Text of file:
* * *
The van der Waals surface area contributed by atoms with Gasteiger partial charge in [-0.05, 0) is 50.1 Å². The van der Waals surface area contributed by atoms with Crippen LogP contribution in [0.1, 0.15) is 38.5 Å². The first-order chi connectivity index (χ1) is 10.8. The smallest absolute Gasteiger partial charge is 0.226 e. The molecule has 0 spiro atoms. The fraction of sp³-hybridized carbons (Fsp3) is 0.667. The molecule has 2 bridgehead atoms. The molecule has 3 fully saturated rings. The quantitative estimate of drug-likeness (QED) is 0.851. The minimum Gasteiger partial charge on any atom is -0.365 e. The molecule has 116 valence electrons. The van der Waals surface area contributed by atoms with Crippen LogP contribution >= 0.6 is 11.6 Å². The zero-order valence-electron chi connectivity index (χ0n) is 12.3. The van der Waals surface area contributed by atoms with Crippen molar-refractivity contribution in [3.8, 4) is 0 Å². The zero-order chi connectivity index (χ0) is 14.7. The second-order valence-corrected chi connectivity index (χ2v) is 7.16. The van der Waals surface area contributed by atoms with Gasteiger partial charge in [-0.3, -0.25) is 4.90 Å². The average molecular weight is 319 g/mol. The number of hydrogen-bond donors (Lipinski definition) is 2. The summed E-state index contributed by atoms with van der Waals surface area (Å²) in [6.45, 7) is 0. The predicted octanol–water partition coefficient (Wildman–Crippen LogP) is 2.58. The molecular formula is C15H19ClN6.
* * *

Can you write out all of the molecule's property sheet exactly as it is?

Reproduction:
The van der Waals surface area contributed by atoms with Gasteiger partial charge in [-0.05, 0) is 50.1 Å². The van der Waals surface area contributed by atoms with Crippen LogP contribution in [0.1, 0.15) is 38.5 Å². The first-order chi connectivity index (χ1) is 10.8. The smallest absolute Gasteiger partial charge is 0.226 e. The molecule has 0 spiro atoms. The fraction of sp³-hybridized carbons (Fsp3) is 0.667. The molecule has 2 bridgehead atoms. The molecule has 3 fully saturated rings. The quantitative estimate of drug-likeness (QED) is 0.851. The minimum Gasteiger partial charge on any atom is -0.365 e. The molecule has 116 valence electrons. The van der Waals surface area contributed by atoms with Crippen LogP contribution >= 0.6 is 11.6 Å². The zero-order valence-electron chi connectivity index (χ0n) is 12.3. The van der Waals surface area contributed by atoms with Crippen molar-refractivity contribution in [3.8, 4) is 0 Å². The zero-order chi connectivity index (χ0) is 14.7. The second-order valence-corrected chi connectivity index (χ2v) is 7.16. The van der Waals surface area contributed by atoms with Gasteiger partial charge in [-0.3, -0.25) is 4.90 Å². The average molecular weight is 319 g/mol. The number of hydrogen-bond donors (Lipinski definition) is 2. The summed E-state index contributed by atoms with van der Waals surface area (Å²) in [6.45, 7) is 0. The predicted octanol–water partition coefficient (Wildman–Crippen LogP) is 2.58. The molecular formula is C15H19ClN6.